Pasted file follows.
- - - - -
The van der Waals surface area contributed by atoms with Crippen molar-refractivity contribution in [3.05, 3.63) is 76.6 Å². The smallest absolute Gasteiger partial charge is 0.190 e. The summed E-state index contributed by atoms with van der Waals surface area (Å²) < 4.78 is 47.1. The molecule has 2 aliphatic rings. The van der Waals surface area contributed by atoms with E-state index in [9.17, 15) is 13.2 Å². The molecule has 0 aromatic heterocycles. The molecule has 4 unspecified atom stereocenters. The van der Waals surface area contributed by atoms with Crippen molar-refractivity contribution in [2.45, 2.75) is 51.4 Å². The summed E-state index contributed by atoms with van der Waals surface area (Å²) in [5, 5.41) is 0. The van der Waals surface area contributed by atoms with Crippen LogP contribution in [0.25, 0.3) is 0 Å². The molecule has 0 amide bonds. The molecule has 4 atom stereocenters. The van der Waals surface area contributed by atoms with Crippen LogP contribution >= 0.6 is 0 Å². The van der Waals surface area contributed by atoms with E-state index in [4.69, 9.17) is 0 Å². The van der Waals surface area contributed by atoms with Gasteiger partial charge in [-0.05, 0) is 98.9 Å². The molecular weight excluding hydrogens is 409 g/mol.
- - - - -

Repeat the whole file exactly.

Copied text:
The van der Waals surface area contributed by atoms with Crippen molar-refractivity contribution in [3.05, 3.63) is 76.6 Å². The smallest absolute Gasteiger partial charge is 0.190 e. The summed E-state index contributed by atoms with van der Waals surface area (Å²) < 4.78 is 47.1. The molecule has 2 aliphatic rings. The van der Waals surface area contributed by atoms with E-state index in [9.17, 15) is 13.2 Å². The molecule has 0 aromatic heterocycles. The molecule has 4 unspecified atom stereocenters. The van der Waals surface area contributed by atoms with Crippen molar-refractivity contribution in [2.45, 2.75) is 51.4 Å². The summed E-state index contributed by atoms with van der Waals surface area (Å²) in [5, 5.41) is 0. The van der Waals surface area contributed by atoms with Crippen LogP contribution in [0.25, 0.3) is 0 Å². The molecule has 0 amide bonds. The molecule has 4 atom stereocenters. The van der Waals surface area contributed by atoms with Crippen LogP contribution >= 0.6 is 0 Å². The van der Waals surface area contributed by atoms with E-state index in [4.69, 9.17) is 0 Å². The van der Waals surface area contributed by atoms with Gasteiger partial charge in [-0.05, 0) is 98.9 Å². The molecular weight excluding hydrogens is 409 g/mol.